There is no way to communicate the urgency level in a situation when calling for help or advice. There is only the normal phone call/page to a specific person or the emergency call for everyone to go to the operation room. To be able to communicate the urgency level is something that is important for the doctor to be able to prioritise the different situations.

How might we communicate more efficiently and with additional layer of information?


A new way of communication between nurses and doctors

In operation room communication

The communication device inside the operation room is specific for the room and contains information about who to call in case of need or emergency. The speed dial calls are adapting to the patient and the type of operation.

Overview key-screens

Share urgency level already at the start

When making a call the caller sets the urgency level before so that the receiver already from the start knows if she needs to answer or if another situation is more important. Because of the importance of efficiency we chose to have three actions on the physical button, urgency level, contacts and call. In one simple movement you can do all of these three actions.

Voice recognition to highlight keywords

The system is using voice recognition during the call to pick up keywords and suggest actions on what’s being said. The users on both ends can then chose to act on it or not.

Instant Information sharing

During the call the team can chose to share the information that is picked up by the system. It can be different vitals, medicines or amount of blood. It will then be visible for both the sender and receiver in both devices to keep track on the call.

Keep track on what’s next

If the caller wants to save their own information that’s also possible. By moving the bubble to the right it is saved to act on later. Actions can for example be order more medicine or change the amount.

Benefits with our design

Visual communication

Always at the same location

Focus at the patient at the same time as getting advice


Process: Concept development

During this project, we got the opportunity to attend several surgeries. We spend many hours in the operation room, sometimes up to 5h straight. This allowed us to get a good understanding of the flow and critical moments using classic methods such as observation, interviewing, and probing. We later shared the observations and conversations we had among the team using role play and mapped everything out.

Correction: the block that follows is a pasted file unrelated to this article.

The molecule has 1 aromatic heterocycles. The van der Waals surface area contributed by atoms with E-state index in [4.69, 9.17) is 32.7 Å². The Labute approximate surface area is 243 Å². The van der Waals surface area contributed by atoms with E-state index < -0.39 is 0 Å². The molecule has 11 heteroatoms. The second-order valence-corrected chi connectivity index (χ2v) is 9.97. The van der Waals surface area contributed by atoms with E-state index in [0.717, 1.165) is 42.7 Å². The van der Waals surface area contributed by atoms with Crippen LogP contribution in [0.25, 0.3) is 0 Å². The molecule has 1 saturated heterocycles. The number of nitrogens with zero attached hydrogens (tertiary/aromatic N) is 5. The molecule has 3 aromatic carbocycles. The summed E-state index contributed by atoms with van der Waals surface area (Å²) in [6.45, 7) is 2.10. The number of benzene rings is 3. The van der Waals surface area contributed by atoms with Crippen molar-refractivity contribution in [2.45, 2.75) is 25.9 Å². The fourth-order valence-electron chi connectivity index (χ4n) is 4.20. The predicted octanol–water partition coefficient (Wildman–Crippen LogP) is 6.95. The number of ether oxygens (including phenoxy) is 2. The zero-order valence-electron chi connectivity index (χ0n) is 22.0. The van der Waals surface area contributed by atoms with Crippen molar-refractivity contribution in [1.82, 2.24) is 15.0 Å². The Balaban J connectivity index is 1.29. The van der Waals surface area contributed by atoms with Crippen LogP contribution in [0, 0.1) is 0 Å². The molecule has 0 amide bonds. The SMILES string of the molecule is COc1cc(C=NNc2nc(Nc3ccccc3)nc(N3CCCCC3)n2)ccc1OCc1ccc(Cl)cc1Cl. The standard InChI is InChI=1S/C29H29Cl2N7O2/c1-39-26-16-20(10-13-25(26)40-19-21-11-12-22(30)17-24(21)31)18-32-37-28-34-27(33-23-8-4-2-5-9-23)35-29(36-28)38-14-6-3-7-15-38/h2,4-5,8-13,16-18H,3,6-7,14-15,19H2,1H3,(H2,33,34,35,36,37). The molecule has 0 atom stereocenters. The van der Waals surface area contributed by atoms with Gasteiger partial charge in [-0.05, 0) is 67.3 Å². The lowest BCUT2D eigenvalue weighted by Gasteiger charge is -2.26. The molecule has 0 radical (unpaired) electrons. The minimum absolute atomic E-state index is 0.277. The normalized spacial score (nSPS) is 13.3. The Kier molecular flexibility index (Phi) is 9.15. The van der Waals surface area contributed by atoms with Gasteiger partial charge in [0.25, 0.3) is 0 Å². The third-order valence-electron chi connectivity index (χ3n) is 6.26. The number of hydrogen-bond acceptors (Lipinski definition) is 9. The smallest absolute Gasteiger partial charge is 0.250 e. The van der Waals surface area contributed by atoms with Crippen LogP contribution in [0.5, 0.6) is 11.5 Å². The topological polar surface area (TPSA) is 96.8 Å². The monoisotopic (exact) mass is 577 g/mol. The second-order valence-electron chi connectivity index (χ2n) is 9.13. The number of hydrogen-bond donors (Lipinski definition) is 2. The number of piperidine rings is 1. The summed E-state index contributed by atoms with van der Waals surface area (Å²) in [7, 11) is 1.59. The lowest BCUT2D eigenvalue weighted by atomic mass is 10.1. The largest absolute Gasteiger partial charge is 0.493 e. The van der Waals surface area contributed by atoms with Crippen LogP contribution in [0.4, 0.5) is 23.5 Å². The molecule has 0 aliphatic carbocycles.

At the end of the research phase, we held a research workshop with representatives from Getinge, where we summarised all the insights we got so far and gathered deeper information and experiences of each area we found. We asked questions like: what is this for you and what if it was different and asked the participants to brainstorm new scenarios based on the information we presented.

Smart hacks and critical work flow

The anaesthesia nurse is the last person the patient sees before the surgery and the first they see when they wake up, therefore the nurse has a big and important role in calming the patients down as much as they can before the surgery.
We also found interesting behaviours during our observations. Such as where the phone got lost and that the wrong number was called some times. Which causes a lot of unnecessary stress in the operation room.

Ideation through prototyping: Call for efficiency

During the process, we produced many prototypes to explore how they fit into the users daily life. We had conversations and tested the different concepts we had with the nurses. We wanted to make the flow as efficient and usable as possible to handle in critical moments. The most important features like “speed call” and “urgency level” should be the fastest ones to get to.

Developing the user interface and user testing workshop together with nurses

We tested the final concept in a workshop setting together with the nurses we’ve been working with throughout the project. We divided the concept into three parts that we tested: the urgency level with sound and amount of levels, the voice recognition system and where to place the device.

Conclusion

This was a very interesting project to go deep into with multiple possible directions, but no matter how much time you have there is not enough to learn every detail. The challenge then is to decide where it in this particular case makes most sense to focus.

My contribution

I contributed throughout the entire process from user research, ideation, prototyping, and user testing. My main focus was the user research, facilitating workshops and creating interaction flows and storytelling.